My father, complaining about  being blatantly overlooked for promotion at his government job, his luo-ness an unsurmountable barrier. An uncle, quitting his prestigious law firm for another, a new one whose list of partners is very unmistakably Luo. A judge, ruling on a petition filed by the opposition, being questioned, because he is Luo. My father again, unpaid for his sugarcane all these years, watching as importers make millions. Even at an early age this cynic knowledge that Luo-ness is a barrier, is painted into me early.

Back in Kisumu during Easter for a short holiday before the resumption of my classes. I am rarely out past eight, conscious of a curfew. Curfews for young men are usually aimed at preventing drinking, partying, getting wasted. Curfews for young men in Kisumu are aimed at preventing arrest, death, getting wasted. You fit the profile, my mother says, with your shorts and your height and your beard and your hair. Police in Kisumu yesterday gunned down a young man who was looting from a shop. The young man, as yet unidentified, was shot as he fled, resisting arrest. A small paragraph on page 23 of the county news.

Re-reading Dust. Hints of shady officials immersing vials of cholera into water sources. Dust is not the Kenyan novel, I remark to someone, it is the Luo novel. A Luo man, fleeing state torture, running to Turkana. Wuoth Ogik. The journey is ended. The man’s son, an engineer, gunned down in Nairobi by police. Wuoth is not Gik. A Luo man, refusing to declare independence, not unless Jomo is released. Uhuru na Kenyatta! Independence, wuoth ogik. The man’s son, an engineer, rigged out of the presidency by state mandarins. What journey?

Kenya is a cruel marriage; it’s time we talked divorce. An esteemed economist.

Other countries have the mafia. In Kenya, the state is the mafia. A human rights activist.

You Luos always vote for Raila. Brainless sycophants.

A couple of days after the elections, a Whatsapp message: How are you feeling today? I text back: How do you feel as a Luo man when faced with a history of Luo men and women being killed by the state, and all signs pointing to a similar ethnic cleanse being undertaken right now?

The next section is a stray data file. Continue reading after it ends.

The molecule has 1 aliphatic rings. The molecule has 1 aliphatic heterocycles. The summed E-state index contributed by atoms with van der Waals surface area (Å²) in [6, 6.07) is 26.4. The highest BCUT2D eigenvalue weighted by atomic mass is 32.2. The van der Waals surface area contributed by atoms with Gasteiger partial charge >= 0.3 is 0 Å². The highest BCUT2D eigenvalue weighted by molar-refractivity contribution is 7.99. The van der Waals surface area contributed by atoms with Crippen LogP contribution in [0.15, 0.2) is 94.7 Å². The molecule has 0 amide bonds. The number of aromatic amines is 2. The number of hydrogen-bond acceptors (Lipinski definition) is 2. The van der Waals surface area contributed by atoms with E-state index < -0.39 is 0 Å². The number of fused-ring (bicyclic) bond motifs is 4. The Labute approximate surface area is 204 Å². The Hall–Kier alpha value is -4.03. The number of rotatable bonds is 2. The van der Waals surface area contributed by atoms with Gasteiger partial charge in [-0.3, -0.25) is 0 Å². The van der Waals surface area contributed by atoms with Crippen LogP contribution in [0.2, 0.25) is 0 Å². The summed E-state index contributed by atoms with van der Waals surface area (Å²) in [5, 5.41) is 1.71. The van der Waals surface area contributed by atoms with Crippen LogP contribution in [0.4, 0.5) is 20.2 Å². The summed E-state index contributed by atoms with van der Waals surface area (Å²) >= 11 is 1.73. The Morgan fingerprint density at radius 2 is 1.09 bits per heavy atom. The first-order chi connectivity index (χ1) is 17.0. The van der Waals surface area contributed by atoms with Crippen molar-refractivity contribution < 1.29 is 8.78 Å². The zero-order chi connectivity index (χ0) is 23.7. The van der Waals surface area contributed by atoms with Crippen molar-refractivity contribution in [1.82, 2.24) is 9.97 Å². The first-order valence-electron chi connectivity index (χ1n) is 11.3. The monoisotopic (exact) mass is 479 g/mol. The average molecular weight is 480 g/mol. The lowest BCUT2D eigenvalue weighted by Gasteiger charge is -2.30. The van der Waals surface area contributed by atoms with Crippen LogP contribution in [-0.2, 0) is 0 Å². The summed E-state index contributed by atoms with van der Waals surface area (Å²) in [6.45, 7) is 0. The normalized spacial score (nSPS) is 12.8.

She asks if she can call. Not today.

Messages from people in Kisumu. Military choppers in the air. Gunshots. Six dead. No, seven. Eight. I go to sleep.

Body bags donated to Kisumu police by human rights organizations.

A police state.

Cases that collapse because of witness intimidation and bribery.


Choices have consequences.

I DM a friend on Twitter: This is the main reason why I didn’t register in Kisumu. Here, in Nairobi, I can hide my Luo-ness and not be killed for it.

54% of Kenyan voters voted for Uhuru Kenyatta, is what they say. In his acceptance speech, he reaches out to opposition supporters, an all-inclusive government. Then state mandarins, of whom Mr. Kwani Mnataka Nifanye? wants us to believe he has no control, start killing young Luo men in Kisumu.

Why should I vote again?

About the writer:

Carey Baraka is a writer and editor at Enkare Review. He sings for a secret choir based in Nairobi, Kenya


This piece is part of a longer series that Enkare Review is running on the post-electoral situation we find ourselves in as a country. We welcome bits of photography, reportage and reflections on the same as part of the process of getting A Sense of Where We Are. Submissions, of which we encourage a word count of between 500-1200 words, should be sent to as word documents under the subject line ‘A Sense of Where We Are.’ Enkare Review would like to compensate you for the time spent and thought put into your writing. However, it is unfortunate that we cannot afford to pay for your work yet. Kindly bear with us for now.